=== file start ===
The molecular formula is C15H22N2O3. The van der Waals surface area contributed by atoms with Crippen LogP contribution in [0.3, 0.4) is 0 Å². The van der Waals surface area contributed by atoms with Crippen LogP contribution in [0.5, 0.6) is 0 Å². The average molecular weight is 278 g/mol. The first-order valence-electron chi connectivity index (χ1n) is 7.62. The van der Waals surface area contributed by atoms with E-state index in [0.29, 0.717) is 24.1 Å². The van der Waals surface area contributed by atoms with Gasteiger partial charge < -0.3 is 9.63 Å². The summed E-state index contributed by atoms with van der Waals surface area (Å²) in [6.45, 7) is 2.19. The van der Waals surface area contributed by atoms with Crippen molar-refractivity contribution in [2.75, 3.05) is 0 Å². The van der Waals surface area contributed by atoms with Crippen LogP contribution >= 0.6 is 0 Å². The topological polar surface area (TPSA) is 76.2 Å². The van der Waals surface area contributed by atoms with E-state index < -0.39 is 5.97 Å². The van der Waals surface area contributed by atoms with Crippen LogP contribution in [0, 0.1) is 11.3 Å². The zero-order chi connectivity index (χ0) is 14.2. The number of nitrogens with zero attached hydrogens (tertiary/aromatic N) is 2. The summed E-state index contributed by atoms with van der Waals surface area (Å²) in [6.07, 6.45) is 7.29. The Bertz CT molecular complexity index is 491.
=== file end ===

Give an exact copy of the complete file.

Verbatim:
The molecular formula is C15H22N2O3. The van der Waals surface area contributed by atoms with Crippen LogP contribution in [0.3, 0.4) is 0 Å². The van der Waals surface area contributed by atoms with Crippen LogP contribution in [0.5, 0.6) is 0 Å². The average molecular weight is 278 g/mol. The first-order valence-electron chi connectivity index (χ1n) is 7.62. The van der Waals surface area contributed by atoms with E-state index in [0.29, 0.717) is 24.1 Å². The van der Waals surface area contributed by atoms with Gasteiger partial charge < -0.3 is 9.63 Å². The summed E-state index contributed by atoms with van der Waals surface area (Å²) in [6.45, 7) is 2.19. The van der Waals surface area contributed by atoms with Crippen molar-refractivity contribution in [2.75, 3.05) is 0 Å². The van der Waals surface area contributed by atoms with Crippen LogP contribution >= 0.6 is 0 Å². The topological polar surface area (TPSA) is 76.2 Å². The van der Waals surface area contributed by atoms with E-state index < -0.39 is 5.97 Å². The van der Waals surface area contributed by atoms with Crippen LogP contribution in [0, 0.1) is 11.3 Å². The zero-order chi connectivity index (χ0) is 14.2. The number of nitrogens with zero attached hydrogens (tertiary/aromatic N) is 2. The summed E-state index contributed by atoms with van der Waals surface area (Å²) in [6.07, 6.45) is 7.29. The Bertz CT molecular complexity index is 491.